Reflection question: Paano ko natatagpuan ang Diyos? Paano ako natatagpuan ng Diyos sa kabila ng aking paglayo sa Kanya?
(2) God Meets Us Where We Are: The Incredulity but Full Confession of Thomas
Contemplating Thomas, he might have felt devastated and sad, both because he was one of the disciples who weren’t there during their friend’s Passion and because he also wasn’t there when Jesus first appeared to the disciples. He must have felt so too because Jesus greeted them not with anger or lamentation, but with peace, an unsettling mercy from a betrayed friends.
And so he might have felt devastated as he might have thought he wasn’t worthy enough for the Risen Christ to appear to him, that he is not forgiven, doubting Christ’s mercy.. So perhaps when he said, ““Unless I see the mark of the nails in his hands and put my finger into the nailmarks and put my hand into his side, I will not believe,” sadness might have mixed with his doubt.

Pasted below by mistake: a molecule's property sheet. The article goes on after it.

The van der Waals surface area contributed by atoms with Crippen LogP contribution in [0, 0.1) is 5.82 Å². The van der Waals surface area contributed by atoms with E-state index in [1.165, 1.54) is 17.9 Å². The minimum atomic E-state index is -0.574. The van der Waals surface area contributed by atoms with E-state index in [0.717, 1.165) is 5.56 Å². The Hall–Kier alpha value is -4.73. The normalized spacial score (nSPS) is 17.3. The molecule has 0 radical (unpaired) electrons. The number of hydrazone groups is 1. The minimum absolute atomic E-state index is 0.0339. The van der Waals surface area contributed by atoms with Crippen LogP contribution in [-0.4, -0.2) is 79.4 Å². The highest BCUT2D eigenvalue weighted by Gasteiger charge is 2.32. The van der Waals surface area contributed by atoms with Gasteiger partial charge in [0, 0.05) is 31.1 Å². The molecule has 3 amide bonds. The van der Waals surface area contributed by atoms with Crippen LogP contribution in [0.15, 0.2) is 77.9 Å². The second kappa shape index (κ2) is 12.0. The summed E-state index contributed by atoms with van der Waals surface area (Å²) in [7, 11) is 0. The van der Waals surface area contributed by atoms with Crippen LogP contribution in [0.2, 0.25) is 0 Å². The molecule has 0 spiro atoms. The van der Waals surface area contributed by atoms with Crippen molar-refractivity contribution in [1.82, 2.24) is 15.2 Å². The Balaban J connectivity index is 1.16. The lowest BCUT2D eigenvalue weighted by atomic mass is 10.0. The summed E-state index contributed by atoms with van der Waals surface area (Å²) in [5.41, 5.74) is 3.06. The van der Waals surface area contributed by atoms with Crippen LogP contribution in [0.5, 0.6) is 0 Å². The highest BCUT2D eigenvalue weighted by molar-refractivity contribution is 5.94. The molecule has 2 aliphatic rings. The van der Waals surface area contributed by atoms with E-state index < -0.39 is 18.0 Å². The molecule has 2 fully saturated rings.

But we nuance this: well-placed feelings of doubt and incredulity are entirely human as we live in the sensate level. Jesus might have chosen Thomas in the first place as a disciple precisely because Thomas’s grounding on reality and his being difficult-to-be-deceived personality, traits that a reasonable and prudent disciple should have.
But Jesus, in his entire divine mercy, understands and meets Thomas where he is. Thomas asked for real and tangible proof of His resurrection. Jesus gives him that not out of spite or out of exasperation, but out of love for his friend Thomas. And a most striking part is, contrary to what art depicts, it was not even mentioned in the Gospel that Thomas did “put (his) finger into the nailmarks and put (his) hand into his side.” Thomas just answered and exclaimed, “My Lord and my God!” Perhaps there was no single touch.